Below is a “Must read” article by Bryan Llenas, Published May 17, 2013 for Fox News Latino:
“Ricardo Cerezo, the 44-year-old head of household, quit his job in management consulting in 2010 to take care of his daughter, Savannah, who had to stay home with severe bipolar disorder. A professional in helping companies in distress, he painstakingly took her to and from medical appointments and trips to the hospital. Their house has been in foreclosure since February and they were months away from eviction. Their cars were repossessed. Their jewelry gone, sold to the highest bidder.
“Even still, 14-year-old Savannah died last August. Brain-dead, her parents pulled her off life support after suffering four-and-a-half hours of seizures. One of Savannah’s last gifts to her parents was a glass cookie jar. And one of her last requests, seeing their financial struggles, was urging them to never stop playing the lottery.
“‘Savannah was the only one that encouraged us to play,’ Mr. Cerezo told Fox News Latino. ‘Everyone at home thought it was a waste of time given that we needed every penny.’
“The father played when he could and saved old lottery tickets, they never won anything. This week, nine months after Savannah’s death, Ricardo and his wife, Bonnie, were doing some kitchen cleaning and she asked him to finally do something about the three months’ worth of old tickets filling up the jar. So instead of throwing them out, he decided to actually check if one of the tickets had winning numbers.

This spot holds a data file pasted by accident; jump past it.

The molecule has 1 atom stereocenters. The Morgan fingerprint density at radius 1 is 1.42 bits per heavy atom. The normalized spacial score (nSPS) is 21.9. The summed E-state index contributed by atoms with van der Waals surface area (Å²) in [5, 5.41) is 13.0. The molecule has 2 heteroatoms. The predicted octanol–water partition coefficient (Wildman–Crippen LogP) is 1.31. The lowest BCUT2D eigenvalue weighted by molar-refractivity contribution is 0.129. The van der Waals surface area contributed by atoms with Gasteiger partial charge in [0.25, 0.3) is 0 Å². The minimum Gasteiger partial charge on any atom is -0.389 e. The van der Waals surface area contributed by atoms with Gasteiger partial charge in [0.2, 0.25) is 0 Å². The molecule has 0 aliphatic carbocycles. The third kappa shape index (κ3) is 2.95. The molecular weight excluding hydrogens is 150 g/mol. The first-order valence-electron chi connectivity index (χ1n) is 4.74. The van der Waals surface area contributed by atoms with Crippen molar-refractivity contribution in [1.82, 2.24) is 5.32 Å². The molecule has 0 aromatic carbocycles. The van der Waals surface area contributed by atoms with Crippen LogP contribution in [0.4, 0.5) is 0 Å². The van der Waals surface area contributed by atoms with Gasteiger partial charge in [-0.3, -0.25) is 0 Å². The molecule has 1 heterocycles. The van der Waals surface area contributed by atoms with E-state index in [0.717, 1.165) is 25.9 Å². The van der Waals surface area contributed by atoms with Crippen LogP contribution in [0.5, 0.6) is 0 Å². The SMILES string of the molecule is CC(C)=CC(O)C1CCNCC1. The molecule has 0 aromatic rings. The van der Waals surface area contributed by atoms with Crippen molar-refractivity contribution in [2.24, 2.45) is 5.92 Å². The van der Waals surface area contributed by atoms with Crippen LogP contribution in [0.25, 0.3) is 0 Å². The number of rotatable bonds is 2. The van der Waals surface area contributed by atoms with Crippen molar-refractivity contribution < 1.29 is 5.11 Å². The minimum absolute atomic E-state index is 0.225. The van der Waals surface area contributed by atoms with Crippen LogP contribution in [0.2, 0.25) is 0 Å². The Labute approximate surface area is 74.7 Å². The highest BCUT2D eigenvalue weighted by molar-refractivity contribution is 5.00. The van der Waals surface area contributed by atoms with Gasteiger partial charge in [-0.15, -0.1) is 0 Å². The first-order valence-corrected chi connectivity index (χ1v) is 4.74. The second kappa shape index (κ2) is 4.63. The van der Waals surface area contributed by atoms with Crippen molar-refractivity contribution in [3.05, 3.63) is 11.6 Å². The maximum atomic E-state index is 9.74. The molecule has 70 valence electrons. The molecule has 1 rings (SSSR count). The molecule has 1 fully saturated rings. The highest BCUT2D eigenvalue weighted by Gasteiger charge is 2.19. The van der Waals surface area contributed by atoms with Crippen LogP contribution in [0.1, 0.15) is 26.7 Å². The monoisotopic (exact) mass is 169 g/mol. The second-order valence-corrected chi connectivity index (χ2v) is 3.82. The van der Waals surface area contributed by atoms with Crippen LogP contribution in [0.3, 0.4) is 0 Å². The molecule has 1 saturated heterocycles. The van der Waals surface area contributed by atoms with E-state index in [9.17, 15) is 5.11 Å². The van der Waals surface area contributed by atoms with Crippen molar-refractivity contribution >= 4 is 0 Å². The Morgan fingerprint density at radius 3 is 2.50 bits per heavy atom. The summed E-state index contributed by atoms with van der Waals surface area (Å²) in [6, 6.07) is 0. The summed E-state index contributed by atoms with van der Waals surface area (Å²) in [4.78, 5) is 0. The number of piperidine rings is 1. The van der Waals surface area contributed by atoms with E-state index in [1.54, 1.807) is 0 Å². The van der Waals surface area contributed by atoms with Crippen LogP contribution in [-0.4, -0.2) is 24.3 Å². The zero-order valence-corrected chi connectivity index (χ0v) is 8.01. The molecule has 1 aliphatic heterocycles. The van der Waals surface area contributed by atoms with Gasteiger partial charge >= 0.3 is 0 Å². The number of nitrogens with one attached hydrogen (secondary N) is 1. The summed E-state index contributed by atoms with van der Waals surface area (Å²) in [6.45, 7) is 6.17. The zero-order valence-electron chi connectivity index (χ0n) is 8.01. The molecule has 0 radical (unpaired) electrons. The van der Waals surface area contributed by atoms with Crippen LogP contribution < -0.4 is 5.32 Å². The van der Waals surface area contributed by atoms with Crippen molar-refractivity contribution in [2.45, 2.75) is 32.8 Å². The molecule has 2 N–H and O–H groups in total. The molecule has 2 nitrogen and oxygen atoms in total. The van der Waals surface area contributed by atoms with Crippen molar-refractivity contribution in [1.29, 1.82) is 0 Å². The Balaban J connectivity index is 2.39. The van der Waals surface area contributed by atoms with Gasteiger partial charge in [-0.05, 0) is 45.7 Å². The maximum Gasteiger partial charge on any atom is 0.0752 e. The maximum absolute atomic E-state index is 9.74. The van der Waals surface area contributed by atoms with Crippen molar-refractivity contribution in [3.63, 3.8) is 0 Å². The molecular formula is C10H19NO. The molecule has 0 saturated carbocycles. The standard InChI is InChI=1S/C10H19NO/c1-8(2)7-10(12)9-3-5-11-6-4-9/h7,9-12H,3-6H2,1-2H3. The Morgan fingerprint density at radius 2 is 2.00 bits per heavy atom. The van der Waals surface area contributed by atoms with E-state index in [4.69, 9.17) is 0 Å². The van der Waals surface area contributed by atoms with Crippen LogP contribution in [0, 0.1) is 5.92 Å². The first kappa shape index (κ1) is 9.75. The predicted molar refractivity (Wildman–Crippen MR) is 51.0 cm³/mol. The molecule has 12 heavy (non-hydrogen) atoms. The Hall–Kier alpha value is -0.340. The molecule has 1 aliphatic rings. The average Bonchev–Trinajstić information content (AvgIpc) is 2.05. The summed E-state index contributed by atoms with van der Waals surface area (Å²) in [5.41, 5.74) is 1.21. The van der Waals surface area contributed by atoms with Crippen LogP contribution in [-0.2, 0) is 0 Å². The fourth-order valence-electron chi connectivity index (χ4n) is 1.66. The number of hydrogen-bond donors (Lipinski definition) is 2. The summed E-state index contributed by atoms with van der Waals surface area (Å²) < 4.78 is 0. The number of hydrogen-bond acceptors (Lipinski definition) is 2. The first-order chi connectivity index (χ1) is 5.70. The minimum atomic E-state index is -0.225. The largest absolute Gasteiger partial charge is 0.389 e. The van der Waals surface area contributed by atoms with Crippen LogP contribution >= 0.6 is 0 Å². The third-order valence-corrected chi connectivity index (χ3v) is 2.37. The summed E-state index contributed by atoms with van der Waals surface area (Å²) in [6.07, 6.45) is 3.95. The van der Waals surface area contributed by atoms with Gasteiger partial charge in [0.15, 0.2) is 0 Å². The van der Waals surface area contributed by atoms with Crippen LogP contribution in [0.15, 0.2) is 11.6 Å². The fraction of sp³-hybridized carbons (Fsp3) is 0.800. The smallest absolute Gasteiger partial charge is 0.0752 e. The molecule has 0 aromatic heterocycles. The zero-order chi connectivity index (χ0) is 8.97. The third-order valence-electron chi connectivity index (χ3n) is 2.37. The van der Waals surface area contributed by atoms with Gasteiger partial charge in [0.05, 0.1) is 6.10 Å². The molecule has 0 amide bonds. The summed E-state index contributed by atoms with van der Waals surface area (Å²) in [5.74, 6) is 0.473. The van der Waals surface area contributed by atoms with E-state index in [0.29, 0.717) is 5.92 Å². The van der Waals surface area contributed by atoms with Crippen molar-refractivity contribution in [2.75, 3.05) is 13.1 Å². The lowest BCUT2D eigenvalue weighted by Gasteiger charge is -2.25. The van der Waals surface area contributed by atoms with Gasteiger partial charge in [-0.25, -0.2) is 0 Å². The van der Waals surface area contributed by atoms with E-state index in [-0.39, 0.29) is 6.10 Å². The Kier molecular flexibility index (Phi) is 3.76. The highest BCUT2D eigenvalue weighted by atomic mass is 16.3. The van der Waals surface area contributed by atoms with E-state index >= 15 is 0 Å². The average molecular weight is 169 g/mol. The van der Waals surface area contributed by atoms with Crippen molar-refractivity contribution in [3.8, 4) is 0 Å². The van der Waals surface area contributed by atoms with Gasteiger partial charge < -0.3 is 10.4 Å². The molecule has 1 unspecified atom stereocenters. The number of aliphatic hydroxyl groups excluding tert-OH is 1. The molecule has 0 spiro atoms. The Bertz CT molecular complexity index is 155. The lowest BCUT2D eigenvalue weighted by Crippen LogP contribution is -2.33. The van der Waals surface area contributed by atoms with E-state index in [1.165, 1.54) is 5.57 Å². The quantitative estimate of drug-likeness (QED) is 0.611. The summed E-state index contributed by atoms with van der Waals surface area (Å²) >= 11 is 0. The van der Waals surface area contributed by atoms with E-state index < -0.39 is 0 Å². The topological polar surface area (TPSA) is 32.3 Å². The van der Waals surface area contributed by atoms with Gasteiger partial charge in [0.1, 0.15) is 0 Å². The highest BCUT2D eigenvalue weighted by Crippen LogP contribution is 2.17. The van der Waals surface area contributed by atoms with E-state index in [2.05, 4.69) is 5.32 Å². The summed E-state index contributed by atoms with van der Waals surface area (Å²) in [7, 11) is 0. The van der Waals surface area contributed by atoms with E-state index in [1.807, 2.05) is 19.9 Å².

“Ricardo took the 11 tickets stashed in the cookie jar to the 7-Eleven where he had bought them. The first eight out of the nine tickets came up empty. The next ticket was a winner…$3. But the last ticket, a Quick Pix, alerted Cerezo that he needed to file a claim, which means the ticket was worth $600 or more. As it turns out, it was worth nearly $5 million. It’ll be spread out in annual payments of $100,000 for 26 years and paid on each February, coincidentally Savannah’s birthday month.
“‘She kept insisting that somehow she was going to pay us back,’ he said. ‘She kept her promise.’
“Now they’ll be able to keep their home and they have not touched Savannah’s room, except for adding an urn with her ashes. It was in that very room where Ricardo cried for losing his daughter and where he prayed that life would get better for his family. ‘Dear lord, please just don’t take away this room,’ he said he prayed. ‘We had lost everything we had. The room was the last thing we had of her existence. Little did we know the answer was downstairs the whole time, in a nondescript glass cookie jar filled with old papers,’ Ricardo said.
“They pledged to contribute to their church, where they sought consolation while grieving Savannah’s death, and other charities. They will also look to fund organizations, or start an organization of their own, that will conduct research into mental health, given their daughter’s deadly bout with bipolar disorder. ‘Every now and then we can find the joy in the win itself,’ Ricardo said. ‘We are very happy that we have some financial peace. But there is no real jumping for joy.’”